I always hesitate before linking to blogs that are vastly more popular than mine; I mean, what are the odds that you're reading this, but managed to miss SDB's defense of his previous strategic overview of the War on Terror?

His critics are calling him a raving lunatic-idiot, and there are only two cases in which a person will resort to such ad hominem attacks: when the person being attacked is so obviously in the wrong, and their position so clearly devoid of merit, that there's just no reason to respond rationally; and when the attacker has no logical, coherent ammunition of his own. Clearly the attacker would always like his listeners to assume the former, but more often than not that's just a bluff, and the true situation is actually the latter.

SDB uses a lot of words, but the real meat is near the end:

Many on the left are still spending their time mooning those of us over here who've been advocating war. And it's becoming apparent that they are frustrated by the fact that it doesn't seem to be having any political impact.

They're also deeply worried because we advocates seem to be getting a lot more attention. For instance, in the Yglesias comment thread, Peter Jung says, "Den Beste is a raving psychotic, and it is alarming that someone of his ilk is allotted space on the editorial page of the Wall Street Journal."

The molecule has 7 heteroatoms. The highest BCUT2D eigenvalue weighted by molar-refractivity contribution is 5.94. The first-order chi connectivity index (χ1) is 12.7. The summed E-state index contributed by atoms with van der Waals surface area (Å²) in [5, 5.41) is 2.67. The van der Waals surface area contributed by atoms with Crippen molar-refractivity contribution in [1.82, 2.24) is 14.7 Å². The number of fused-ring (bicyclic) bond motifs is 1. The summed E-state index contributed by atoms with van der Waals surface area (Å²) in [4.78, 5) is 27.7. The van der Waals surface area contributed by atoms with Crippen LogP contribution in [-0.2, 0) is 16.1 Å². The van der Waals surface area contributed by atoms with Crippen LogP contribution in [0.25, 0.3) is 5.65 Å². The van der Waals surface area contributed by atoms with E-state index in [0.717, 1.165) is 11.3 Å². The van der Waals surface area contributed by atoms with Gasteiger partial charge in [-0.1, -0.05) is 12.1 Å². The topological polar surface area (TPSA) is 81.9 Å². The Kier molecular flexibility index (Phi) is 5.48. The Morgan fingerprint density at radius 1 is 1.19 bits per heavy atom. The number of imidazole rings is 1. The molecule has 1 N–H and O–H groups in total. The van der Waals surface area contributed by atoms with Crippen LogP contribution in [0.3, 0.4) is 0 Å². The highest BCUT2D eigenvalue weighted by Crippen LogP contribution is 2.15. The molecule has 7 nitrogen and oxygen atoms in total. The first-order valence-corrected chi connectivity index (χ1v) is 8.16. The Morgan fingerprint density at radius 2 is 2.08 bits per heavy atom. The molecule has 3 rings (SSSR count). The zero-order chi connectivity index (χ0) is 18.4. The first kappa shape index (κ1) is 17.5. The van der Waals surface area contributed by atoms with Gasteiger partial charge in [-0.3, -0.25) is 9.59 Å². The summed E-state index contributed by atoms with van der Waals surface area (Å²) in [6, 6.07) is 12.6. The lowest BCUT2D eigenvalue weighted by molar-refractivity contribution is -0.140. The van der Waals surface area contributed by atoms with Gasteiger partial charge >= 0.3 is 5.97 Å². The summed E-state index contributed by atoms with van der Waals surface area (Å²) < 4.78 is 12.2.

When someone tries to use a strategy which is dictated by their ideology, and that strategy doesn't seem to work, then they are caught in something of a cognitive bind. If they acknowledge the failure of the strategy, then they would be forced to question their ideology. If questioning the ideology is unthinkable, then the only possible conclusion is that the strategy failed because it wasn't executed sufficiently well. They respond by turning up the power, rather than by considering alternatives. (This is sometimes referred to as "escalation of failure".)

Attempts by the leftists to show how emphatically they oppose war don't seem to be having any impact. Invective and ridicule has failed to discredit those of us who have been advocating war. (And that's puzzling, too. In college, denouncing someone as being "conservative" would instantly discredit them and silence them. Why hasn't that been working in the debate about the war?)

So they're turning up the intensity of the ridicule and invective. If they can somehow find the right magical ad hominem characterization for their opponents, the opponents will vanish and take their dangerous messages with them. (So if "conservative" doesn't work, maybe "psychotic" or "racist" will.)

By refusing to consider the idea that they might need to engage in cogent debate on the issues, including making attempts to present credible alternatives, they're taking themselves out of the game.

Welcome to Real Life, where sincerity alone counts for just two things, and Jack just left town.



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